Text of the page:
Junior doctors strike called off as key clauses set to be thrashed out later this week

Junior Doctors

The British Medical Association (BMA) has announced that it has suspended the next round of industrial action as talks between the government and the trade union are set to be resumed.

Negotiations relating to what has been described as “key clauses” will continue later this week between key figures at the Department of Health, the BMA and the Advisory, Conciliation and Arbitration Service (Acas).

Next week’s junior doctors strike, scheduled to begin on January 26, would have seen emergency-only care provided for a period of 48-hours.

Commenting on the decision to suspend industrial action, BMA junior doctor committee chair, Dr Johann Malawana, says: “The BMA’s aim has always been to deliver a safe, fair junior doctor contract through negotiated agreement.  Following junior doctors’ clear message to the Government during last week’s action, our focus is now on building on early progress made in the current set of talks.

Dr Malawana says the announcement has been made ahead of the strike in order to provide Trusts with “as much notice as possible so as to avoid disruption to patients”.

Industrial action earlier this month resulted in around 16,000 junior doctors not reporting for duty on January 12, and NHS England confirmed that 3,300 routine operations and thousands of out-patient appointments were cancelled as a consequence of the 24-hour walk out.

The planned February 10 strike, if it goes ahead, could mean even further disruption for patients in both a routine and in an emergency capacity, since emergency department staff will also be given the option to take part in the walk out.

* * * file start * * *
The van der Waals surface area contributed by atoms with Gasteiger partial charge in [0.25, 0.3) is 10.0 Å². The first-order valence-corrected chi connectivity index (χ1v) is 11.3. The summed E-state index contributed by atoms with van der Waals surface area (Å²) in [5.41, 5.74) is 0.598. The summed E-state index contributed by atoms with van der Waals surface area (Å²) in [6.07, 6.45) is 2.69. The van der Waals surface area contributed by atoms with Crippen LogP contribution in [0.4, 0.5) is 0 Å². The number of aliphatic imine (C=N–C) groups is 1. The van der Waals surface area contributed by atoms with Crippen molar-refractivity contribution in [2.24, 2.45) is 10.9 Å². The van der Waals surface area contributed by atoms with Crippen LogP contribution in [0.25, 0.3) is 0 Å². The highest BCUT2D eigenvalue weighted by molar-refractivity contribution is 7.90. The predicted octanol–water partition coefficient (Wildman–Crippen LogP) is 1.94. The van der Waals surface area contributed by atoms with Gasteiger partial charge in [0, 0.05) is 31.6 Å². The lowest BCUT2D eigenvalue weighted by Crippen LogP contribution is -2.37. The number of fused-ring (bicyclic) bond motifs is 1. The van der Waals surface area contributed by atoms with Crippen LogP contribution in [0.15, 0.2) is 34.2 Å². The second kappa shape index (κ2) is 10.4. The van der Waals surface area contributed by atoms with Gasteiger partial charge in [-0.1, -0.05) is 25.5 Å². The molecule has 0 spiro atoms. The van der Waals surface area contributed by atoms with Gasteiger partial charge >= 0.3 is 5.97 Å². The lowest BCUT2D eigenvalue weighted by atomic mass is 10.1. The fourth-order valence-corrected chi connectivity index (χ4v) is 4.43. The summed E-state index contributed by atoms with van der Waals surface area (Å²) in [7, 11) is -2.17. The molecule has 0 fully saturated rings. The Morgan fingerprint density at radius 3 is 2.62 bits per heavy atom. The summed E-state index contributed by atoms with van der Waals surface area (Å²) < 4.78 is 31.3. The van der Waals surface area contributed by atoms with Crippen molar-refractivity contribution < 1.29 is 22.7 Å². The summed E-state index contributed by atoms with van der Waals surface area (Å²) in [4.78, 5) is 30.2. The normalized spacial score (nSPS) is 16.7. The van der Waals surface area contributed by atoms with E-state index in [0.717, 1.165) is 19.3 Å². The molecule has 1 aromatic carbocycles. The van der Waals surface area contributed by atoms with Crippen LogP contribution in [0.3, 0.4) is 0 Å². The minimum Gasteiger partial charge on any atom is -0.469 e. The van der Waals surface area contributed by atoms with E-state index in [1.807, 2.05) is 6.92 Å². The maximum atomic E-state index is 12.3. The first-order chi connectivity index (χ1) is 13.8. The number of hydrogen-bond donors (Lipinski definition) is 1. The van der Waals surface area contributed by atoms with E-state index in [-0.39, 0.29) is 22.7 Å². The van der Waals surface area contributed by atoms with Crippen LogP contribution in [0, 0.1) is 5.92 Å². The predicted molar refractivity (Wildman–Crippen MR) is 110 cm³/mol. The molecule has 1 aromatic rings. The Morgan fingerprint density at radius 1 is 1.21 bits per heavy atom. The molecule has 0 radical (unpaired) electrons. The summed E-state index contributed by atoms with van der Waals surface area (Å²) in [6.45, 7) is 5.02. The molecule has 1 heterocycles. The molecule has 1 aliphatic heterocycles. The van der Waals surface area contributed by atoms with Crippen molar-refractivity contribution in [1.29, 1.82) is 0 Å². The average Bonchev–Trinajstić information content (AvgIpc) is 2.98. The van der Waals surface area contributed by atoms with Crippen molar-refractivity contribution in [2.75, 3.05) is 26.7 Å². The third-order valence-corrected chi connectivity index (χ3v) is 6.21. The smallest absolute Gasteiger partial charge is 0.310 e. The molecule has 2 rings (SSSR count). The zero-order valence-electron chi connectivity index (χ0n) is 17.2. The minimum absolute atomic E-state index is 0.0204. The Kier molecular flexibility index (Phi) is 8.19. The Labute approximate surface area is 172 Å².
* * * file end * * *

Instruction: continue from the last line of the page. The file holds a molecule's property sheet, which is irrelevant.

Dr Malawana stresses the move does not signify that an agreement has been reached. He says: “It is important to be clear, however, that differences still exist between the BMA and the Government on key areas, including the protection of patient safety and doctor’s working lives and the recognition of unsocial hours.  Significant, concrete progress will need to be made if future action, currently planned for February 10, is to be averted.”

Junior Doctors Surgery

“Extremely welcome news”

A spokesperson at the Department of Health says: "The strike that took place last week was unnecessary while talks are ongoing, so it's extremely welcome news that the BMA has suspended next week's action.

"In the end, the government and junior doctors want to do the same thing by improving patient care at weekends - and we look forward to further constructive discussions."

Why the dispute?

The dispute, which has been ongoing since last summer, began over proposed changes to junior doctors’ contractual working arrangements.

Thousands of doctors and other supporting NHS staff have taken to the streets in protest in recent months over the proposed changes, which are said to form part of the Department of Health’s aim to implement seven-day NHS services.

Changes to working hours are expected, which means additional pay for working longer, unsociable hours will be lost – potentially amounting to a hefty pay cut for many junior doctors. Doctors say they will be left with no choice but to work even longer hours in order to make up this loss of earnings – resulting in a working environment described as “unsafe” and “unfair” by protestors. They have also expressed concerns that patient safety will also be under threat should the proposed contract be imposed.

According to the BMA, a Year 1 Foundation trainee doctor is currently paid a starting salary of £22,636, significantly less than the UK average salary of £26,000.

Of England’s 55,000 junior doctors, around 37,000 are BMA members, 98% of whom voted in November in favour of full strike action.

NHS


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